19. The Conservatives must have done very well in Chiswick to keep this one competitive.

  20. As mentioned on another seat (Oxford West & Abingdon, I think), the Conservative vote was also more buoyant than expected in some of the Hounslow wards, and it was Brentford (Cadbury’s “home” ward) where the vote was decisive in her favour.

  21. mainly Hounslow Central l think – the Tories apparently were very narrowly outpolled in Hounslow S, though it was pretty nearly a statistical dead heat. The Labour vote was not bad in Chiswick it seems, with Tory majorities in the 3 wards kept to relatively modest proportions. Hounslow Heath was solid enough though Brentford was even better.

  22. Ruth Cadbury has resigned as a Hounslow Councillor.

  23. Brentford doesn’t need inverted commas in being described as Ruth Cadbury’s home ward – she does indeed live there.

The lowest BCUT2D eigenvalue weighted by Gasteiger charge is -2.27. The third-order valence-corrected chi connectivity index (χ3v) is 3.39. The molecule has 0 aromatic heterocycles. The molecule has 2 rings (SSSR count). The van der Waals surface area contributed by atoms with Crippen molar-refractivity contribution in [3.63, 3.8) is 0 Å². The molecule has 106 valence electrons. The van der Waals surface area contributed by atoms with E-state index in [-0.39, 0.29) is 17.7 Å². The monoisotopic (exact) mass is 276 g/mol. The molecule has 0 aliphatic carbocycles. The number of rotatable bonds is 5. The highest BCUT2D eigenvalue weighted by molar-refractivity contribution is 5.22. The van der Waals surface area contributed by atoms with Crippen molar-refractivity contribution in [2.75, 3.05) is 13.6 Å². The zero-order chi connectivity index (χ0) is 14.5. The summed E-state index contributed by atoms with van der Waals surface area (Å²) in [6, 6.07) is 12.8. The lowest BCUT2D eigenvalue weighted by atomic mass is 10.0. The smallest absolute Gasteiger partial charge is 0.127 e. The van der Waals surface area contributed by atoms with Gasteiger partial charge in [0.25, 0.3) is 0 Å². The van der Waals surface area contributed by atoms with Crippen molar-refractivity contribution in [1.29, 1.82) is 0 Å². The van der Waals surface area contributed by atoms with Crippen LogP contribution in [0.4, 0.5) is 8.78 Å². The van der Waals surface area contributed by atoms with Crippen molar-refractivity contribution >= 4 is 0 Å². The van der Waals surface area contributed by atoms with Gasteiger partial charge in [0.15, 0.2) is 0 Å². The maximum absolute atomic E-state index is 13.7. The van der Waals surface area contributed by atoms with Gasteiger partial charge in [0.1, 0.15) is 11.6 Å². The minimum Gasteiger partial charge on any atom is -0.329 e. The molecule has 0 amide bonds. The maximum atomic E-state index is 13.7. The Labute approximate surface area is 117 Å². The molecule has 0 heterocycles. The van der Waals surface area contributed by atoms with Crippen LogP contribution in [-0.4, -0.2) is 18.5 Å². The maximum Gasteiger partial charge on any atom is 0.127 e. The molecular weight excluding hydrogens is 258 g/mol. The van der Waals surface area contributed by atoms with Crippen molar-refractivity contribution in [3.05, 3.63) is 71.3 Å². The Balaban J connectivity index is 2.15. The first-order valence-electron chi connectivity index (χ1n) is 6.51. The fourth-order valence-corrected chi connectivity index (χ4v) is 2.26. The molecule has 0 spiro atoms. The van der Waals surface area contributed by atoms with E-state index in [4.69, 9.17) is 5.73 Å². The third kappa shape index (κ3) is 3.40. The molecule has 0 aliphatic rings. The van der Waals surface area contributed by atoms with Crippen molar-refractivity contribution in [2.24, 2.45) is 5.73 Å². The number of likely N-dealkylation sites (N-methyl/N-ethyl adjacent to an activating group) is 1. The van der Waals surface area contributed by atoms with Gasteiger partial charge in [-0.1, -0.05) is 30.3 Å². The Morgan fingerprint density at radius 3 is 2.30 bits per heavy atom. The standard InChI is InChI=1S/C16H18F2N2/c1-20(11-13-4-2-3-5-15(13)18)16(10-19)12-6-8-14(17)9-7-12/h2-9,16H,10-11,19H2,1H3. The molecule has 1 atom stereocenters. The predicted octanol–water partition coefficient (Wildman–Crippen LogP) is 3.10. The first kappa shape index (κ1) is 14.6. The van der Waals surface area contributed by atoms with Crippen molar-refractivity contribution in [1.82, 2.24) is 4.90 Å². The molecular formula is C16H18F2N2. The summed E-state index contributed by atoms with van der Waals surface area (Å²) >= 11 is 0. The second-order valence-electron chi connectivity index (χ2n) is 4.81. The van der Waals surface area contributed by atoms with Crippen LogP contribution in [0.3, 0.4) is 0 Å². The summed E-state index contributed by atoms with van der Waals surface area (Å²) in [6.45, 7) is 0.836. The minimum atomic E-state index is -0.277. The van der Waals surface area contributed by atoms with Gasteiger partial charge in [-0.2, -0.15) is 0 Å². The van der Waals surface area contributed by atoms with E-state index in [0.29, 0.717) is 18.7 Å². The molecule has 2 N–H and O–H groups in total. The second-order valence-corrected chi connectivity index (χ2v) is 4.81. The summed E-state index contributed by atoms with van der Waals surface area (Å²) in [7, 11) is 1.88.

24. I’d be genuinely interested to know whether Labour activists had any idea on election day itself of what was going on or whether they still thought they were going to win seats like this in London by fairly comfortable margins. Because it may help to explain whether there was a last-minute swing or not.

  25. As a local resident, was certainly not expecting such a close result, thought Labour would get a several thousand vote majority. I think some people may have changed their vote if they knew it was going to be so close and that Mary Macleod actually had a hope of hanging on. In the last few years in particular she became a respected and effective constituency MP, the PPS job in the first few years was perhaps good experience but in hindsight not compatible with the task of holding a very marginal seat with an enormous electorate of 85k. I hope she doesn’t give up on politics and finds a new seat in order to continue to contribute to public life.